Particle physics experiments at the Intensity Frontier explore fundamental particles and forces of nature using intense particle beams and highly sensitive detectors. One of the ways that researchers search for signals of new physics is to observe rarely interacting particles, such as neutrinos, and their corresponding antimatter particles. Some of these experiments search for evidence of the process theorists hypothesize allowed our universe full of matter to bloom rather than being annihilated by an equal amount of antimatter created in the big bang. Other experiments seek to observe rare processes that can give researchers a glimpse of unknown particles and unobserved interactions.
Neutrinos are some of the most fascinating of the known particles. They abound in the universe but interact so little with other particles that trillions of them pass through our bodies each second without leaving a trace.
Neutrinos come in three types, called flavors: muon, electron and tau. They have no electric charge. Their mass is so small that the heaviest neutrino is at least a million times lighter than the lightest charged particle.
At Fermilab, physicists use a beam of protons from the Main Injector accelerator to create the most intense high-energy neutrino beam in the world. Magnets direct the protons onto a graphite target. When the protons strike this target, they take the form of new particles called pions. A magnetic lens called a horn focuses and collects the positively charged pions and discards the negatively charged ones. The positively charged pions travel through a long, empty space and ultimately decay into antimuons and muon neutrinos. Experimentalists filter the resulting mix of debris, antimuons, undecayed pions and muon neutrinos through a steel and concrete absorber, which stops all but the weakly interacting neutrinos. To make a beam of antineutrinos, they reverse the magnetic field of the horn to collect negatively charged pions that decay to negatively charged muons and muon antineutrinos.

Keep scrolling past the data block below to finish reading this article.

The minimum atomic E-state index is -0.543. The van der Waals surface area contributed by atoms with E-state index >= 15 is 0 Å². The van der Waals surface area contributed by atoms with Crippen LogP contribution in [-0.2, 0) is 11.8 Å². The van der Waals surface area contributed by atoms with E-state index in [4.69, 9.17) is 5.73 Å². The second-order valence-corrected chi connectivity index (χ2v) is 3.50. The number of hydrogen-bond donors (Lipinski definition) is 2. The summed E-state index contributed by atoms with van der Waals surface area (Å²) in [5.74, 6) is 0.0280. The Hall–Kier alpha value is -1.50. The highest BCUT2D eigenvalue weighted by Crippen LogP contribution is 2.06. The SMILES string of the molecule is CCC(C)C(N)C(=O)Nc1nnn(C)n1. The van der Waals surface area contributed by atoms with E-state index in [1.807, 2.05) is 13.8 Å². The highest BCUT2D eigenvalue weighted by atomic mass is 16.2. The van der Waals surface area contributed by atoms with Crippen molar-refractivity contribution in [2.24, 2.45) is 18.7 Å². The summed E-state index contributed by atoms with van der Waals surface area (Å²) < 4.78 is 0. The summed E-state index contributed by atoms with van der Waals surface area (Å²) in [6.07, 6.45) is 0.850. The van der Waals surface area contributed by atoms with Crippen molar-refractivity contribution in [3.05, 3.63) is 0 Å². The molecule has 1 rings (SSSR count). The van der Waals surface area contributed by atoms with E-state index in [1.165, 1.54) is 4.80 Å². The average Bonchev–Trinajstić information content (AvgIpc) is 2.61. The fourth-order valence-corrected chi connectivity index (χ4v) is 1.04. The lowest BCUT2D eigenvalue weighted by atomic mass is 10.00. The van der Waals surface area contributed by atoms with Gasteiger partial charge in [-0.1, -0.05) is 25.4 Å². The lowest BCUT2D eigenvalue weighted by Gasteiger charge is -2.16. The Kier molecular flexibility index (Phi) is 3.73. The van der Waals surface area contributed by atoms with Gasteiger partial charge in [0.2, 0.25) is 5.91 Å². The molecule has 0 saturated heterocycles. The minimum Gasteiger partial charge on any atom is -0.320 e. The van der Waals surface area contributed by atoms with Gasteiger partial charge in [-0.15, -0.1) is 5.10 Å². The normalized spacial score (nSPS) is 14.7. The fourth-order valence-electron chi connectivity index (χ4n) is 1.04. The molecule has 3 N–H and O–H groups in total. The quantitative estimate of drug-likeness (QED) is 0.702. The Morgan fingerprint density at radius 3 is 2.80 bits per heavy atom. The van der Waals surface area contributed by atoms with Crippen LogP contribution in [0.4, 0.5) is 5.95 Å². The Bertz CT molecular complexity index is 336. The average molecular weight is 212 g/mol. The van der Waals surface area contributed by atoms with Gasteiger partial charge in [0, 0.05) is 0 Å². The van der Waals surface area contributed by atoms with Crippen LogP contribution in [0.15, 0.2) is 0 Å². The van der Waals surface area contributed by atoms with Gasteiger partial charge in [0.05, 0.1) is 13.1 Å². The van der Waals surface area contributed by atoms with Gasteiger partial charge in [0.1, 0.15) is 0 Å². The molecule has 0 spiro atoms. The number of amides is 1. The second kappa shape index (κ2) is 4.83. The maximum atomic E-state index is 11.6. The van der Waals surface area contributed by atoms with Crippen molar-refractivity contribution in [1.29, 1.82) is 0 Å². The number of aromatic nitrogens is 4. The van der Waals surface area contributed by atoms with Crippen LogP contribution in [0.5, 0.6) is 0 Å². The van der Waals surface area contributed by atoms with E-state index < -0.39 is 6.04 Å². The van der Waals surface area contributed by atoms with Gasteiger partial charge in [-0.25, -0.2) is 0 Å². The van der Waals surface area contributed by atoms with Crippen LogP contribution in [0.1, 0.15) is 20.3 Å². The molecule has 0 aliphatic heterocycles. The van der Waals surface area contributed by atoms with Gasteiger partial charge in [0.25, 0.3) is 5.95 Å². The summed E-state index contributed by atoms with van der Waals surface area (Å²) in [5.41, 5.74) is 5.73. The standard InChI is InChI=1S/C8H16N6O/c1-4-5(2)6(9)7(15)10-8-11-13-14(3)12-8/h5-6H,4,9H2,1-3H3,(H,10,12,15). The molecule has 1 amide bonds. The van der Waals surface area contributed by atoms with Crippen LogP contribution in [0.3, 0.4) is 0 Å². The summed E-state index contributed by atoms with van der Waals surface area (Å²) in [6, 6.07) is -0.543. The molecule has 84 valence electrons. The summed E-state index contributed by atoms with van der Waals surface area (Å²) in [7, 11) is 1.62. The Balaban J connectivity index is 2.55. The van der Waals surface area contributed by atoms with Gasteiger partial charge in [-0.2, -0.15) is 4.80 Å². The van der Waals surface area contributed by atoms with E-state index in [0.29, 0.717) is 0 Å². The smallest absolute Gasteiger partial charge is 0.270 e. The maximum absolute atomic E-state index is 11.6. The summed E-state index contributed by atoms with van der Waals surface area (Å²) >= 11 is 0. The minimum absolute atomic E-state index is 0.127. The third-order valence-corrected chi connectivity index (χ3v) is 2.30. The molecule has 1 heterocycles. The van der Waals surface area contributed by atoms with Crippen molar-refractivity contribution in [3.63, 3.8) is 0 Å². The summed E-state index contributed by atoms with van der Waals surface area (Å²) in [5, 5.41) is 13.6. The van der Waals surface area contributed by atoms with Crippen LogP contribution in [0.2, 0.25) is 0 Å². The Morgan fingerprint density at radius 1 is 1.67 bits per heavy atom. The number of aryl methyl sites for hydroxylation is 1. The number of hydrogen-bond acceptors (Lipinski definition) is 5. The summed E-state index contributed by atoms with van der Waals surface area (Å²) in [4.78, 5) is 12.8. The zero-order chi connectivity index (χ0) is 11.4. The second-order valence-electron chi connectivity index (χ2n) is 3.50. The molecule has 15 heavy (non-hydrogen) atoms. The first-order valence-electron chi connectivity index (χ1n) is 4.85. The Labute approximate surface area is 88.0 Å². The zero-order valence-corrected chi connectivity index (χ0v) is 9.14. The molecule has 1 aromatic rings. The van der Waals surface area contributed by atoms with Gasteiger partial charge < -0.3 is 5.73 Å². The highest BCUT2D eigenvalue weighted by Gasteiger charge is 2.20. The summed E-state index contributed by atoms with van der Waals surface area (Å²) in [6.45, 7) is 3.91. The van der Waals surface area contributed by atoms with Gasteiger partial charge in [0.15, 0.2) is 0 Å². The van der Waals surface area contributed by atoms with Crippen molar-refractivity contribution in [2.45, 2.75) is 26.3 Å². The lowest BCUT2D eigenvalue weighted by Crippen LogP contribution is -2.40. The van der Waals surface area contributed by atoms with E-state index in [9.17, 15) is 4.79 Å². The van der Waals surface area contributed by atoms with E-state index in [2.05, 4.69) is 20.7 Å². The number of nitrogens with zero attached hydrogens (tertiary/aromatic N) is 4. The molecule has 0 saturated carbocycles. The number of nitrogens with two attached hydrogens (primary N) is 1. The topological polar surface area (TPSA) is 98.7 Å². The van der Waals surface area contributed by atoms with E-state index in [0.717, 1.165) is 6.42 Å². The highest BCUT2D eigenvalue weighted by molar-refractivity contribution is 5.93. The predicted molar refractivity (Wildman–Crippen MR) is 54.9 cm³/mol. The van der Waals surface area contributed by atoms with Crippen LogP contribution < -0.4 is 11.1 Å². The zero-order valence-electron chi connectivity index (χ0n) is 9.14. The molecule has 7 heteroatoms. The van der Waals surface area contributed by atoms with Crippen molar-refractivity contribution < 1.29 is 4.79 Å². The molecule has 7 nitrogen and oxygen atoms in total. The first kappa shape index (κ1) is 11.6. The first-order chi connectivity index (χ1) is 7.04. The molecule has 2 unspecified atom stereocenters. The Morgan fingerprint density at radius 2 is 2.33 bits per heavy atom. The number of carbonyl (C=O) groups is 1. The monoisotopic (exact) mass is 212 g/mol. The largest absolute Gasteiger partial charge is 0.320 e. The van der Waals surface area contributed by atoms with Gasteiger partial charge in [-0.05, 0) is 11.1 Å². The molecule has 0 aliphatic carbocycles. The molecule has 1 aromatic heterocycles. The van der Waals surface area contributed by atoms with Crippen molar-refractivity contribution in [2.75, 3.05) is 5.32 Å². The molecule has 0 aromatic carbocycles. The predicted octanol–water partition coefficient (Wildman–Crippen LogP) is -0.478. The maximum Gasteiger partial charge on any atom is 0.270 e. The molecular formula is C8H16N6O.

The facility that creates Fermilab's neutrino beam is called NuMI, for Neutrinos at the Main Injector. The neutrinos travel between two detectors for an experiment called MINOS, or Main Injector Neutrino Oscillation Search. One sits at Fermilab; the other is located 450 miles away in the Soudan Underground Laboratory in Minnesota. The NuMI Beamline is aimed downward at a 3.3 degree angle toward the underground laboratory. Neutrinos interact so rarely with other particles that they can pass untouched through the entire Earth.
Although the beam starts out at 150 feet below ground at Fermilab, it passes as much as 6 miles beneath the surface as it travels through the earth toward Soudan. Neutrinos travel at the speed of light and make the trip from Illinois to Minnesota in just two and a half thousandths of a second. Researchers at Fermilab use the NuMI beamline as a source of neutrinos for other intensity-frontier experiments as well.
Muons are the heavy cousins of electrons. They have the same electric charge and interact with matter in a similar way: muons and electrons belong to the same family of particles known as leptons. Unlike protons, which comprise subatomic particles called quarks, muons and electrons come in one piece: they are elementary particles.
Muons could eliminate a big problem that scientists face when accelerating electrons: in a circular accelerator, electrons emit light and lose energy as they go around the ring. This puts a limit on the maximum energy that the electrons can reach in such a machine.
Because muons are 200 times heavier than electrons, they emit less light and lose less energy when traveling in a circle than electrons do. Hence scientists are developing the concept of a circular muon accelerator. Sending the muons through the same loop and the same accelerating cavities repeatedly reduces the number of cavities needed and the footprint necessary to accommodate a collider.